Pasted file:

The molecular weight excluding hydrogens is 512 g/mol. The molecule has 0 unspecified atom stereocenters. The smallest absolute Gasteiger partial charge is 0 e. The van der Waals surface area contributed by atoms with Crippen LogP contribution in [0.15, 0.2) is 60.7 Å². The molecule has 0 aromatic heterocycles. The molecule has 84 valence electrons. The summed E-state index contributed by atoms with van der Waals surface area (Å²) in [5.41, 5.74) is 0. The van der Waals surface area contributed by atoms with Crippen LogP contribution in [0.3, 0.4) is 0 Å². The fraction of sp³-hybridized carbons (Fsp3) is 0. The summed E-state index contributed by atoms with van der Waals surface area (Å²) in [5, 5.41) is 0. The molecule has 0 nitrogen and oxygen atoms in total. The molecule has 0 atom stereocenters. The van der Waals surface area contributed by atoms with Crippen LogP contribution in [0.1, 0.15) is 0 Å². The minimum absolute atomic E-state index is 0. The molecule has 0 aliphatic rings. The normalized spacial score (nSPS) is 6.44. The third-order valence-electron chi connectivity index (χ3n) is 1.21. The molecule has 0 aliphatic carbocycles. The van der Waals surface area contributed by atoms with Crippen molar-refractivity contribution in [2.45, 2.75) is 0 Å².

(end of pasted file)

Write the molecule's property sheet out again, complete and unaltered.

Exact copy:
The molecular weight excluding hydrogens is 512 g/mol. The molecule has 0 unspecified atom stereocenters. The smallest absolute Gasteiger partial charge is 0 e. The van der Waals surface area contributed by atoms with Crippen LogP contribution in [0.15, 0.2) is 60.7 Å². The molecule has 0 aromatic heterocycles. The molecule has 84 valence electrons. The summed E-state index contributed by atoms with van der Waals surface area (Å²) in [5.41, 5.74) is 0. The van der Waals surface area contributed by atoms with Crippen LogP contribution in [0.3, 0.4) is 0 Å². The fraction of sp³-hybridized carbons (Fsp3) is 0. The summed E-state index contributed by atoms with van der Waals surface area (Å²) in [5, 5.41) is 0. The molecule has 0 nitrogen and oxygen atoms in total. The molecule has 0 atom stereocenters. The van der Waals surface area contributed by atoms with Crippen LogP contribution in [0.1, 0.15) is 0 Å². The minimum absolute atomic E-state index is 0. The molecule has 0 aliphatic rings. The normalized spacial score (nSPS) is 6.44. The third-order valence-electron chi connectivity index (χ3n) is 1.21. The molecule has 0 aliphatic carbocycles. The van der Waals surface area contributed by atoms with Crippen molar-refractivity contribution in [2.45, 2.75) is 0 Å².